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Do We Need a Referendum on Electoral Reform?

[Ottawa – April 19, 2016] We could speculate that the recent rise in trust in government might dampen the urgency associated with electoral reform, which leads to the question of whether it would be worth the thorny problem of opening up electoral reform at this time. Our research shows that the public at this time are still uncomfortable with the current first-past-the-post system, preferring instead some modified form of proportional representation. On the question of electoral reform and whether a referendum would be necessary, there is no clear consensus. In fact, quite the opposite – Canadians are dead split between those who think a referendum would be necessary and those who think it would not be necessary. Unsurprisingly, Liberals are content to leave the matter in the hands of the federal government. Conservative and NDP supporters, however, insist that such a fundamental issue should be decided by the people, not Parliament.



This survey was conducted using High Definition Interactive Voice Response (HD-IVR™) technology, which allows respondents to enter their preferences by punching the keypad on their phone, rather than telling them to an operator. In an effort to reduce the coverage bias of landline only RDD, we created a dual landline/cell phone RDD sampling frame for this research. As a result, we are able to reach those with a landline and cell phone, as well as cell phone only households and landline only households.

The field dates for this survey are April 14-15, 2016. In total, a random sample of 1,176 Canadian adults aged 18 and over responded to the survey. The margin of error associated with the total sample is +/- 2.9 percentage points, 19 times out of 20.

Please note that the margin of error increases when the results are sub-divided (i.e., error margins for sub-groups such as region, sex, age, education). All the data have been statistically weighted by age, gender, region, and educational attainment to ensure the sample’s composition reflects that of the actual population of Canada according to Census data.

Click here for the full report: Full Report (April 19, 2016)

10 comments to Do We Need a Referendum on Electoral Reform?

  • Gary Thomson

    Why does everyone in the media talk up the proportional option rather than the transferable ballot. At least it would give us a likely majority gov’t and not the interminable conflict and gamesmanship of the minority Parliament? Oh, I think I just answered my own question.

    • Bud

      With the possibility of a majority somewhere between slim to zero for most election cycles under a proportional representation system, do you think that MPs would, at least eventually, learn to get over their majority fixation and instead figure out ways to compromise and collaborate a bit more?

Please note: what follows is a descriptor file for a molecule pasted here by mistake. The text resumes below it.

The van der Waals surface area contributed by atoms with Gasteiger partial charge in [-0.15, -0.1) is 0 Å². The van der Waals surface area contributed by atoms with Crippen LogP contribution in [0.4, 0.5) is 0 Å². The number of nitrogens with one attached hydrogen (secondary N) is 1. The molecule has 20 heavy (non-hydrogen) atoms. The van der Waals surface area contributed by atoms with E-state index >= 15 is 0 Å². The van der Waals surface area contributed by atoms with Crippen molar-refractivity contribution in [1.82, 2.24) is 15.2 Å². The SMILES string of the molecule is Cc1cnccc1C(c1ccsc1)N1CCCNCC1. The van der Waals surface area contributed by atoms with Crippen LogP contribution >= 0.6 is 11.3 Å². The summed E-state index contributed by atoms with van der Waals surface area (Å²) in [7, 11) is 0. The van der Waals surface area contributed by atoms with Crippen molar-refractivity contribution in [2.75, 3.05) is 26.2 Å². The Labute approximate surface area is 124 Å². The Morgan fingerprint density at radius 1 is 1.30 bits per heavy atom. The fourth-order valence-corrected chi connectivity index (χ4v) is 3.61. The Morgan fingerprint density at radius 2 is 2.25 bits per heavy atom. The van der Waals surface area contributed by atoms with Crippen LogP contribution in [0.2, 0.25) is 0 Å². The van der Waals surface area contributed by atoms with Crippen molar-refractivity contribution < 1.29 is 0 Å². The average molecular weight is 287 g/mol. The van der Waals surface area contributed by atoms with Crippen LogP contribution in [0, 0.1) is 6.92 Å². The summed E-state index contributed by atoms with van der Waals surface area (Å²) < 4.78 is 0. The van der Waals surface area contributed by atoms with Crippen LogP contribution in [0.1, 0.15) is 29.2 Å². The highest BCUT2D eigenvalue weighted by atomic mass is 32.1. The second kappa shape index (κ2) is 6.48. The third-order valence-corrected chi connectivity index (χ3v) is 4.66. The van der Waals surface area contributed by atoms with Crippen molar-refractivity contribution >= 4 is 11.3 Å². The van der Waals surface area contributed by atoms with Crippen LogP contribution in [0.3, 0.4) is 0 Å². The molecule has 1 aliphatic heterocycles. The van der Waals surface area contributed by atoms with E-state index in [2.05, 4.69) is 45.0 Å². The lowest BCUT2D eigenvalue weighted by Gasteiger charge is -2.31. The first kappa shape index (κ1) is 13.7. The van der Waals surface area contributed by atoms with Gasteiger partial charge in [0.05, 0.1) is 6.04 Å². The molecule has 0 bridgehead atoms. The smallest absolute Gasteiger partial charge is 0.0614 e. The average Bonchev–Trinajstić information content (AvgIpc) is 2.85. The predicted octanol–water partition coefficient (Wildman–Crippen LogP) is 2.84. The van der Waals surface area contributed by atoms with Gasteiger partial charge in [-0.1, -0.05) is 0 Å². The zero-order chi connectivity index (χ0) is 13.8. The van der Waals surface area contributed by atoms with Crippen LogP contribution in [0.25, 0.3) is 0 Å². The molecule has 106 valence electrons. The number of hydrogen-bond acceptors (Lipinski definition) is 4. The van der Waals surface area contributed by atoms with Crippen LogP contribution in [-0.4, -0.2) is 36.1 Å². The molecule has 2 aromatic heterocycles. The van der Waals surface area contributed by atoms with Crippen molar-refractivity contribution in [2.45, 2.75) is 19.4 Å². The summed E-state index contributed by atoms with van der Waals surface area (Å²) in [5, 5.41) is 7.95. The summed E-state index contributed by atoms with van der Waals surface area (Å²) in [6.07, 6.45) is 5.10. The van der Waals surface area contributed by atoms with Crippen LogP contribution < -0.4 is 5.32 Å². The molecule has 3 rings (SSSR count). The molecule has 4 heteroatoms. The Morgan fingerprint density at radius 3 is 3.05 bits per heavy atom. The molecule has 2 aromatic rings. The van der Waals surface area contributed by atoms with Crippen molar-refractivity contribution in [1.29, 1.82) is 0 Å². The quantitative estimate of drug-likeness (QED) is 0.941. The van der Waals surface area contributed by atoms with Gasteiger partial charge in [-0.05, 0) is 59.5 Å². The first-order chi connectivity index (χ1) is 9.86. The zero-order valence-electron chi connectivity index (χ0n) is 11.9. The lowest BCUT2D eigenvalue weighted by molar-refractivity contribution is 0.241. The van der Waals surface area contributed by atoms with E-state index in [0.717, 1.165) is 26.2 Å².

• Bud

    Great that Canadians are turning on first past the post. What took you so long Canada?!

    Good to see your research in Policy Magazine too — I missed it.

    Thought it was interesting that Denmark has very high turnout and proportional representation. Is that a coincidence do you think? Have you ever asked people if they would turn up to vote more under one voting system versus another?

  • Rick

    In 1867 was there a refferendum on the matter?

  • With the possibility of a majority somewhere between slim to zero for most election cycles under a proportional representation system, do you think that MPs would, at least eventually, learn to get over their majority fixation and instead.

  • Jeff

    Think changes will be any ones that only benefit the Liberals. We should have a referendum on any changes! I think we should have a n elected senate with an equal number of citizens per senator so that the numbers reflect population.

  • Jason

    How about polling the questions that really matter on the issue?

    “Should we continue to allow parties to be able to have 100% of the power with less than 40% of voter support?”

    “Does every Canadian deserve a fair chance to have their vote count toward electing an MP?”

    I’d be curious to see how the numbers compare.

  • Gail Armitage

    3 of 4 parties ran on a platform of electoral to rally reform. The only party not supporting electoral reform moved feom forming the govt to opposition status. Constitutional experts argue a referendum is not necessary.

  • Janet Hudgins

    Changing the system is just the right thing to do. We must have one that ensures all votes are included in the final tally and no party gets into power with a quarter (60% give power with 39% of the vote) of eligible votes. The government has a responsibility to ensure that 50% + of ballots puts a party in power and that we have such an electoral system, not one that keeps only tow parties on power.

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